John D Lee is a chef and restauranteur living and working in Chiang Mai, Thailand. He's always loved to cook.
What cut of steak?
A lot of people have trouble with meat. They like the idea of a great steak, and they have a general notion that the more expensive the steak, the better it is, but more than that and who knows?!
I didn’t know either, at least, not until fairly recently when I decided to really get to know the different cuts of meat. I learned where they came from on the cow and what they each had to offer.
Where do the different cuts come from?
If you imagine a cow, the front section from about just behind the shoulders up to the neck and all the way down, is home to some very tasty and very ornery cuts of meat. From the shoulder area comes your beef chuck, and down south a bit your brisket. Cuts of meat full of connective tissue that melts into flavorful heaven when braised, but makes for an awfully chewy steak.
Most steaks come a bit further back on the cow, and the best known steaks start at the upper mid section, and proceed back to the hind quarters.
Where does your steak come from?
Just back from the shoulder is the rib section, and this is the home of the prime rib roast, and not surprisingly, the rib steak and the rib eye. Very well marbled and flavorful, the rib section is about the tastiest of all the steaks, and is tender and succulent enough for a quick treatment on the grill.
Some common cuts of the rib are:
Rib steak, which if you can imagine is just a slice with the bone of a prime rib,
Rib eye steak, which is just the boneless interior of the rib steak
Directly behind the rib section is the loin, and the loin meat is the tenderest section of beef. Although not as well flavored or marbled as the rib, the loin accounts for the most expensive and tender of all the cuts of steak. Some common cuts of the loin are:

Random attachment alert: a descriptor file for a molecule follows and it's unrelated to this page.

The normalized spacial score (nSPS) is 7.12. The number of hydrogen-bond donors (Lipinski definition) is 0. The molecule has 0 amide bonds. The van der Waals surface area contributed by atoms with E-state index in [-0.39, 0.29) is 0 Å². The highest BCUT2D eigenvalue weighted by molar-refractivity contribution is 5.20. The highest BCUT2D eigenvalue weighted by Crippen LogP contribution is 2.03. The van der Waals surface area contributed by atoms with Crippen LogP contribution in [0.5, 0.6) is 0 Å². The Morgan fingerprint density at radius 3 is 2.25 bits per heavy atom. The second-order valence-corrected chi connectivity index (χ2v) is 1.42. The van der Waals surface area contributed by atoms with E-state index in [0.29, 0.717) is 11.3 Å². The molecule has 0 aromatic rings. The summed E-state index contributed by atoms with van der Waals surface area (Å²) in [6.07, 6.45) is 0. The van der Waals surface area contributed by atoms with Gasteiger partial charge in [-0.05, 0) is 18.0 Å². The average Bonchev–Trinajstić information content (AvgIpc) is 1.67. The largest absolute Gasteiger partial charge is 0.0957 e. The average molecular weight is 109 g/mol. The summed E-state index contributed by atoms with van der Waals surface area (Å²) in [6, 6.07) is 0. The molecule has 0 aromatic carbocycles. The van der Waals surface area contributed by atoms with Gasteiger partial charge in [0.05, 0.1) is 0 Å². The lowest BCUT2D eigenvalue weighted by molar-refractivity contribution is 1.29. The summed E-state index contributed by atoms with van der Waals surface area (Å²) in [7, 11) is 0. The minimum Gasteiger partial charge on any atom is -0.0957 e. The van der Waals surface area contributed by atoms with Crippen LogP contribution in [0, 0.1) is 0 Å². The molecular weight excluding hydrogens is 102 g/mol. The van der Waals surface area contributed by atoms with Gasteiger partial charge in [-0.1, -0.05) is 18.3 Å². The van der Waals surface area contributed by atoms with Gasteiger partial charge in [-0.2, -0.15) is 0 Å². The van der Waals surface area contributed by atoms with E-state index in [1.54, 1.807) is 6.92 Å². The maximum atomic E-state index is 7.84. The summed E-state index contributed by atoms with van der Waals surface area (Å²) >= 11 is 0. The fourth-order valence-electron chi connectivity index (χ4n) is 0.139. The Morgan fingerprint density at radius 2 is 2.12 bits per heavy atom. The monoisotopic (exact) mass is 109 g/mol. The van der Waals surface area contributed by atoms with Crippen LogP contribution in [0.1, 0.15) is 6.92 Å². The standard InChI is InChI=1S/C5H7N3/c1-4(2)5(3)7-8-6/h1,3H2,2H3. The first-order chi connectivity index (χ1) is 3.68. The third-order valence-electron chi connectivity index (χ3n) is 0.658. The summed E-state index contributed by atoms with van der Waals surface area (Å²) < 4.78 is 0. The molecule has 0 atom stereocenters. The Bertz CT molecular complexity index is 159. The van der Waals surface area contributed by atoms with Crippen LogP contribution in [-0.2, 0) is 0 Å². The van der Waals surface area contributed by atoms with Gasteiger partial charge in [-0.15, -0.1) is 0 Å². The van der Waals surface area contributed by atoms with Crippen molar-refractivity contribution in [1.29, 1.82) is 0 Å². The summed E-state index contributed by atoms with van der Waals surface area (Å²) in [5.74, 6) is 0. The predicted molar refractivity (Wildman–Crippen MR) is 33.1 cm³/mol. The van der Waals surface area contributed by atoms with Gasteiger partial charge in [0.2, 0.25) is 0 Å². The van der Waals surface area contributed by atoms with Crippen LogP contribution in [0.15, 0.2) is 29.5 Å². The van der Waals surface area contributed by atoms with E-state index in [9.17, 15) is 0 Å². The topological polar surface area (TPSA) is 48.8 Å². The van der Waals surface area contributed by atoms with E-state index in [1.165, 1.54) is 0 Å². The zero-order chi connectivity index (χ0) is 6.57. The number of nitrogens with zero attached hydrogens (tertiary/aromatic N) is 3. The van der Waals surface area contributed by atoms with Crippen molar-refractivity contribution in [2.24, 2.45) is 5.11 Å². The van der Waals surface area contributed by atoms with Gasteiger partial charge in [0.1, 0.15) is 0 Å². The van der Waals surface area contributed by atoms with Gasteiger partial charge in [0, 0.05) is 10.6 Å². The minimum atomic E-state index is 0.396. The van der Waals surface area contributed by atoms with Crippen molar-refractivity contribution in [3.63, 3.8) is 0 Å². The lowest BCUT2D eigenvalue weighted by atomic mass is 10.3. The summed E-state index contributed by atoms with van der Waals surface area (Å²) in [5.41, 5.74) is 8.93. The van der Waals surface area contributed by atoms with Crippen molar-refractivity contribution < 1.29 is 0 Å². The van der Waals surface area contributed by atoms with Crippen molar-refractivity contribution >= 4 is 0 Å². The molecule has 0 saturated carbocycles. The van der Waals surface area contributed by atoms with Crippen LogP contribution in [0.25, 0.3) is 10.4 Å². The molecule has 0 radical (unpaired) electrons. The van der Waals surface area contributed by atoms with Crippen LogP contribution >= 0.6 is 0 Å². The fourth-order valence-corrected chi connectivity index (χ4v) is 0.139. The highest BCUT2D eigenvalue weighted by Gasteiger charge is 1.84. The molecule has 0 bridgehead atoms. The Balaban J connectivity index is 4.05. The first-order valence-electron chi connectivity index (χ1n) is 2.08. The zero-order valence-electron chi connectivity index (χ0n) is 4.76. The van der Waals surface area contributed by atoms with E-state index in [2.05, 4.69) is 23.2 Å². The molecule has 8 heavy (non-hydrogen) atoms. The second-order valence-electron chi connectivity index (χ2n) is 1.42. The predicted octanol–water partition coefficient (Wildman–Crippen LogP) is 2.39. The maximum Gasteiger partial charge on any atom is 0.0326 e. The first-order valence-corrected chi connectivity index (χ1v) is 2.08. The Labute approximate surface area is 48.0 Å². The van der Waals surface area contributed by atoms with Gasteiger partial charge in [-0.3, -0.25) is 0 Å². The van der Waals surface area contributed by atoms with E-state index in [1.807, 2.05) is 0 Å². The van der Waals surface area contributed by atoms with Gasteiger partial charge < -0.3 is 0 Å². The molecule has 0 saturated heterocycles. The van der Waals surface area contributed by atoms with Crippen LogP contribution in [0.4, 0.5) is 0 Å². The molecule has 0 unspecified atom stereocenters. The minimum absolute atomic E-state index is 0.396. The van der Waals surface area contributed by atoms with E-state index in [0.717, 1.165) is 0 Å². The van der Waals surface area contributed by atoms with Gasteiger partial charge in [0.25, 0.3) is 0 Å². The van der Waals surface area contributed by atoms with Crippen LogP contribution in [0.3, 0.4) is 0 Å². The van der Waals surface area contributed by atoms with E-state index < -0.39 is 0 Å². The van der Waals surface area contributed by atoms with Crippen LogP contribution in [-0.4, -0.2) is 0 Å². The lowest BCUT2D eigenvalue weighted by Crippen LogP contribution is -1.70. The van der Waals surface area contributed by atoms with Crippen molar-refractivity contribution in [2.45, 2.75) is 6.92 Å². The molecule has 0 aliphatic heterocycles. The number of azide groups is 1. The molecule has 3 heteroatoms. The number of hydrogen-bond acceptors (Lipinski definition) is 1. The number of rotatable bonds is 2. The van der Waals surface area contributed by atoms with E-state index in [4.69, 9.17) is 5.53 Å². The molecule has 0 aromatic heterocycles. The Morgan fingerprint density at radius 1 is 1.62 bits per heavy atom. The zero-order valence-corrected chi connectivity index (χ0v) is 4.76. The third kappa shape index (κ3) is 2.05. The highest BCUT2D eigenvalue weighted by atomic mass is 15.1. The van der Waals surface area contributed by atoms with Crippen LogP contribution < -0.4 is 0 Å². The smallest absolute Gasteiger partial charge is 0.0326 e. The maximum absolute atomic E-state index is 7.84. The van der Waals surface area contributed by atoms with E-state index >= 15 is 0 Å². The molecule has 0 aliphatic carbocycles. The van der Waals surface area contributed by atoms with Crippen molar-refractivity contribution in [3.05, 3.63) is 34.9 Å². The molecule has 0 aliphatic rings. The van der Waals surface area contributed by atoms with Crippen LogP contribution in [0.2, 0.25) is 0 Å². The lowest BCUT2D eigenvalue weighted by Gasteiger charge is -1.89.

The tenderloin, the tenderest cut, the most expensive, and some say less flavorful.
T-Bone, A bit of everything, the T bone has a T shaped bone which sub divides a small section of tenderloin, with a larger section of strip steak.
Porterhouse, similar to the T-bone, but with a larger section of tenderloin.
Strip loin (NY steak), a rectangular strip of very flavorful steak, like a T-bone without the bone or tenderloin!
Directly behind the loin is the sirloin. Less tender and cheaper than the loin, sirloin steaks are very tasty. Try to pick sirloin steaks as cut close to the loin if possible (if the bone is flat that means close to the loin, and round means farther back).
The round section is the hind leg of the cow, and although some of these can be very flavorful, all are less tender than even the sirloin.
Some common cuts from the round are:
Top roundis an acceptable steak for the grill, inexpensive and flavorful.
Bottom round is OK for the grill, but you should probably marinate well as it can be a bit chewy.
Eye of round is too tough for quick cooking methods.
Buy the right steak.
If money is no object, go for the rib eye, the tenderloin, the Porterhouse/T-bone or the strip; but if you're looking for value for money tri a flat boned sirloin for a great beefy flavor, or even cheaper, a top round steak.
Cook it well (hot and fast) and enjoy!
Watch a butcher explain the different cuts of steak
- GourmetSleuth—Guide To Beef Cuts